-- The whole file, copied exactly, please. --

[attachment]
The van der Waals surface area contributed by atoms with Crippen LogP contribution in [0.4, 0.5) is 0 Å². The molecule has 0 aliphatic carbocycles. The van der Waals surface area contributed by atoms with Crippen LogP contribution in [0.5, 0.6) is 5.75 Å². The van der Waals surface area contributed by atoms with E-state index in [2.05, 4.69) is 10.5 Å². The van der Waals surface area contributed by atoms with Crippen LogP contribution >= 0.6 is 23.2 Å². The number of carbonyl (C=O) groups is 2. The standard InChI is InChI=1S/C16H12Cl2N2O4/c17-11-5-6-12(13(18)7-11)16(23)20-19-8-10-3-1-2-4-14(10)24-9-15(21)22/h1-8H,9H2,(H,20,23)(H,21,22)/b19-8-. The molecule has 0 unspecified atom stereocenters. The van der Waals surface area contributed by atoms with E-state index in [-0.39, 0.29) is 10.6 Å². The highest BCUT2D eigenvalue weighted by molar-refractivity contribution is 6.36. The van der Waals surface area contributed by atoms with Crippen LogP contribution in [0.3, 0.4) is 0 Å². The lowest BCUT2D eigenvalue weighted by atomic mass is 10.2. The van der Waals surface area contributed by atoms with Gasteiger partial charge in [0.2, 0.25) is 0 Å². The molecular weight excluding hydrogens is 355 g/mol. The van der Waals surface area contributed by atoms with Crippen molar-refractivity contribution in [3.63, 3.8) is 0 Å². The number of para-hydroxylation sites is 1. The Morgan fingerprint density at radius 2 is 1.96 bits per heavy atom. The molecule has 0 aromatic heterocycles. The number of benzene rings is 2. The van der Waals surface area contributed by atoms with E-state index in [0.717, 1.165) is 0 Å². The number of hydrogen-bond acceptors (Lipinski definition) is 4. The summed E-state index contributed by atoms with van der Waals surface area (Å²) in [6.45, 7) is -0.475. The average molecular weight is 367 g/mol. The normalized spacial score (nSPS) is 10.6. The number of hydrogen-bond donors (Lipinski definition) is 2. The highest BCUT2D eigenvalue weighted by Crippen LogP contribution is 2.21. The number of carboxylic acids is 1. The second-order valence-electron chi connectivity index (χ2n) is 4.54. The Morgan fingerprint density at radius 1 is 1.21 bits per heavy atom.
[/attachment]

The van der Waals surface area contributed by atoms with Crippen LogP contribution in [0.4, 0.5) is 0 Å². The molecule has 0 aliphatic carbocycles. The van der Waals surface area contributed by atoms with Crippen LogP contribution in [0.5, 0.6) is 5.75 Å². The van der Waals surface area contributed by atoms with E-state index in [2.05, 4.69) is 10.5 Å². The van der Waals surface area contributed by atoms with Crippen LogP contribution >= 0.6 is 23.2 Å². The number of carbonyl (C=O) groups is 2. The standard InChI is InChI=1S/C16H12Cl2N2O4/c17-11-5-6-12(13(18)7-11)16(23)20-19-8-10-3-1-2-4-14(10)24-9-15(21)22/h1-8H,9H2,(H,20,23)(H,21,22)/b19-8-. The molecule has 0 unspecified atom stereocenters. The van der Waals surface area contributed by atoms with E-state index in [-0.39, 0.29) is 10.6 Å². The highest BCUT2D eigenvalue weighted by molar-refractivity contribution is 6.36. The van der Waals surface area contributed by atoms with Crippen LogP contribution in [0.3, 0.4) is 0 Å². The lowest BCUT2D eigenvalue weighted by atomic mass is 10.2. The van der Waals surface area contributed by atoms with Gasteiger partial charge in [0.2, 0.25) is 0 Å². The molecular weight excluding hydrogens is 355 g/mol. The van der Waals surface area contributed by atoms with Crippen molar-refractivity contribution in [3.63, 3.8) is 0 Å². The number of para-hydroxylation sites is 1. The Morgan fingerprint density at radius 2 is 1.96 bits per heavy atom. The molecule has 0 aromatic heterocycles. The number of benzene rings is 2. The van der Waals surface area contributed by atoms with E-state index in [0.717, 1.165) is 0 Å². The number of hydrogen-bond acceptors (Lipinski definition) is 4. The summed E-state index contributed by atoms with van der Waals surface area (Å²) in [6.45, 7) is -0.475. The average molecular weight is 367 g/mol. The normalized spacial score (nSPS) is 10.6. The number of hydrogen-bond donors (Lipinski definition) is 2. The highest BCUT2D eigenvalue weighted by Crippen LogP contribution is 2.21. The number of carboxylic acids is 1. The second-order valence-electron chi connectivity index (χ2n) is 4.54. The Morgan fingerprint density at radius 1 is 1.21 bits per heavy atom.